Problems Encountered

Contamination of Core

Problems of core contamination from the air-rotary coring method are rarely covered in the literature; as a consequence, those problems are ignored. Contamination resulting from filter caking or core invasion that may occur if some of the previously mentioned additives are used in the air are not as great a cause for concern because they can be seen and possibly even corrected. However, there is a need to be concerned with the contamination processes that cannot be seen or even understood.

If geoscientists wish to obtain a core sample from a formation for measuring moisture content, they would probably specify air-rotary coring rather than mud-rotary coring, because mud-rotary coring would contaminate the sample and air probably would not. They are partly right: air might not contaminate the sample with foreign materials; however it will possibly dry or blow a percentage of the moisture out of the sample. An experiment conducted by the research-drilling project provides an example of air-drying of moisture in a core. A 20-ft interval of a soft sandstone with medium-sand grain-size, was cored, using three coring methods: (1) air rotary, (2) mud rotary, and (3) drive core. Drive-core samples were used as a control assuming no moisture change. Mud-rotary cores were analyzed, and results showed moisture increases in the range of 2 to 6 percent. Air-rotary cores were analyzed and showed moisture decreases ranging from 22 to 45 percent. Not only was the moisture dried or driven out of the air-rotary cores, but those cores also indicated temperatures in the range between 110°F and 123°F, even though they had been collected from a formation having an ambient temperature of about 60°F.

The same result has been observed elsewhere. It is easy to understand the possibility of the air, even under low pressure, driving fluid out of a fairly permeable material; however, heating of the core is contrary to the literature. Supposedly, the air that is heated as it moves through the compressor, the swivel, and down the drill pipe should cool as it expands. As it leaves the bit restrictions and moves into a greater volume area, it should cool and provide cooling to the bit. But, this principle does not occui; at least in many instances, in air-rotary coring. Possibly, the observed heating effect occurs, because, although much of the air is returned to the surface of the borehole, some of it goes into even more restricted pore openings in the formation, and the hot air emitting from the bit retains or even generates additional heat.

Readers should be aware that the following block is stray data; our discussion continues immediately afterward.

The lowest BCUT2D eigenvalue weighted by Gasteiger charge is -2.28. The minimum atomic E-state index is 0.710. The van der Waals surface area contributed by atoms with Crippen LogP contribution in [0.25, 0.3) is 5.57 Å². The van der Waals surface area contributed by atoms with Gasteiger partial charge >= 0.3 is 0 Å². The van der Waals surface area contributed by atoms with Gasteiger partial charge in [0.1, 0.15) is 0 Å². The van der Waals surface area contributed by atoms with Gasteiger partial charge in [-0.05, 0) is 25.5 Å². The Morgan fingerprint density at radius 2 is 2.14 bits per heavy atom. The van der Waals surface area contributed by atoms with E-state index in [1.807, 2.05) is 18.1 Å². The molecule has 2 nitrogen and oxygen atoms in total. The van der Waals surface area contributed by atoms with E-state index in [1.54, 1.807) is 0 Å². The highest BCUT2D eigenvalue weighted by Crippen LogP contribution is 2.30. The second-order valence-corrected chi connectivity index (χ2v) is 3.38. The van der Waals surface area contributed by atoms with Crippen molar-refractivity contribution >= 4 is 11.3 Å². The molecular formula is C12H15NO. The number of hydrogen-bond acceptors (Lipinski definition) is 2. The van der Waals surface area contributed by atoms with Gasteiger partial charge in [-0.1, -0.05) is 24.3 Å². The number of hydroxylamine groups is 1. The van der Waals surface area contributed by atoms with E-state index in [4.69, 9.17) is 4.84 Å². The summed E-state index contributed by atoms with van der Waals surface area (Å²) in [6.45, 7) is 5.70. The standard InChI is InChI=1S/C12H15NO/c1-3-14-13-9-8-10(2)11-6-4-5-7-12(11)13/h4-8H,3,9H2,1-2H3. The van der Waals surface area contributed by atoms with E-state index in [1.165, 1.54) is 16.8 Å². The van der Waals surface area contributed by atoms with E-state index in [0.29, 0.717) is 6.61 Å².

Whatever the reasons for these problems, they do exist, and the geoscientist should consider them when planning the intended uses and analyses of the core. If considering only the physical properties of the rock—porosity, permeability, and density-drying or driving out moisture has no particular deleterious effect. However, if looking for certain chemical constituents or radionuclides that may be contained in the pore water of a permeable rock, then the risk is that that constituent also may be driven out.

Handling of Cuttings and Dust

Air-rotary coring generates a considerable amount of dust and cuttings during the process of coring. Usually, this dust is blown through a cyclone separator, where the larger particles are separated out; the dust is directly discharged to the atmosphere, sometimes through a large hose or pipe located some distance from the drill rig but often right at the separator. This dust poses health problems that should not be tolerated. If air-rotary coring is being conducted in contaminated environments, no dust should be allowed to discharge to the atmosphere. We have referred to and praised the efforts of the 1975 Radioactive

Waste Management Complex Core Drilling Program, but the cited example of dust handling (released to the atmosphere downwind) is not a good one (Burgus and Maestas, 1975).

Any specifications written for air-rotary coring should include suggested requirements similar to the following for dust control:

  1. A pit or tank should be constructed that can be filled with water at an elevation lower than the cyclone separator. A perforated pipe is placed in the water and coupled to additional pipe or hose that reaches back near the separator. The dust from the separator is then circulated through the submerged perforated pipe, so that the dust will either remain in suspension in the water or settle to the bottom of the pit or tank. Another in-line blower should be coupled to the outlet of the separator and the discharge line with suitable ducting to avoid any restrictions on the air moving from the hole and through the separator.
  2. Another airborne-dust and cuttings-discharge subassembly, designed and built by drilling project personnel, is discussed in detail by Warren E. Teasdale and Robert R. Pemberton (1984). The subassembly was constructed from a section of flush-joint casing and a machine-shop-fabricated packing gland, and it used rubber rings to effect a dust seal between the drill pipe and packing gland. A discharge hose was run from the casing subassembly to a water tank for cuttings and dust collection as air coring was being carried on.

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